"Everyone who isn't an American, drop your gun."
IN THIS ONE... In the Old West, the Doctor must choose whether or not to protect an alien from a cyborg gunslinger.
REVIEW: Though Doctor Who hasn't done a western on TV since The Gunslingers in 1966, I feel like I've had my fill of such fare in the new era thanks to the expanded universe. The 10th Doctor novel Peacemaker wasn't entirely unlike this episode (it featured a living weapon in the Old West), and the comics have gone there too (I don't know if it's the Stetson or what). I can't exactly fault this episode for that over-familiarity, but it's not exactly innocent of poaching ideas from elsewhere either. Obviously, westerns have a set of tropes, like the gun fight at high noon, that are part and parcel of it. But the Gunslinger looks like the Terminator, uses Terminator vision and even sees a flashing TERMINATE when he finds his prey; they may be stressing the reference too much. I don't like to complain about a story that focuses on one clear idea/premise/setting in a half-season that usually looks like a frenzied collage, but A Town Called Mercy falls a little flat, visually, despite the spaghetti western location (it's Spain!).
Still, I can appreciate that it's about mercy and when to give it. Some characters, like Isaac (Ben Browder's sympathetic marshal) and Amy, would say always. Rory and the townsfolk would say only when it doesn't put oneself in danger. And the Doctor, who normally would side with Amy, needs her to bring him back from the edge because there are limits to what he can forgive. It's apparently been almost 100 years since he faked his death, which means he traveled alone too long and has started to lose his moral compass. This is nothing new, and puts Dinosaurs on a Spaceship's murderous finale in a better context (but doesn't save it, the tone is still all wrong for it). In A Town Called Mercy, the Doctor actually does struggle with his morality. Like Jex, he could be considered a war criminal. He too stopped a war at a terrible cost, not to mention all the other blood he has on his hands. If Time Lords had an idea of the afterlife anything like the Kahlers', he would never be able to get up the Mountain with all the weight he'd have on him. It all takes us a little close to previously-covered 10th Doctor territory, but it may be time to remind us of the Time War now, with the 50th Anniversary special only a little more than a year away.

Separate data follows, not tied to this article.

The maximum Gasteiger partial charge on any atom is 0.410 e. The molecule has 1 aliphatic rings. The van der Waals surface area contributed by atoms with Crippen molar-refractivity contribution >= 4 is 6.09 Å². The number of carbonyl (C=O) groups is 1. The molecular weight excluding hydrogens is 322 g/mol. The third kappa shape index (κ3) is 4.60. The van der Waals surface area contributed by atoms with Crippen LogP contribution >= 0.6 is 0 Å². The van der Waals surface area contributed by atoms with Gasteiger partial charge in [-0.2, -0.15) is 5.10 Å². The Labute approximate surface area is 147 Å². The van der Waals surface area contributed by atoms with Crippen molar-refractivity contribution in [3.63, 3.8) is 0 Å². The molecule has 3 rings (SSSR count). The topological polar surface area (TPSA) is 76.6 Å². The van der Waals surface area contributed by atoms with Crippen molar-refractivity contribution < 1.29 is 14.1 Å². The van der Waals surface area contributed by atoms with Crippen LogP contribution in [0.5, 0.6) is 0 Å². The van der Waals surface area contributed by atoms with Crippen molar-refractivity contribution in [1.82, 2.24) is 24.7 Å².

Toby Whithouse's script has a lot of good moments - the Doctor's Christmas list, the Doctor convincing a young man not to kill, ordering tea at the saloon, Amy and Rory at opposite sides of an argument, Jex and Tech's contention that they're both monsters - but the plot is only fair. Too much Doctor Who ends with a character sacrificing themselves so the Doctor doesn't have to do something difficult. Usually, because the 45 minutes allowed are up. At least the Gunslinger doesn't go through with his own suicide and becomes a mythical figure instead. It's a neat new take on the "Moffat fairy tale".
ADDITIONAL MATERIAL: The DVD includes a moody promotional video for the cyborgs, which really shouldn't be watched as a prologue because it gives away the game.
REWATCHABILITY: Medium - It's okay, but easily the least memorable story of the Ponds' farewell tour.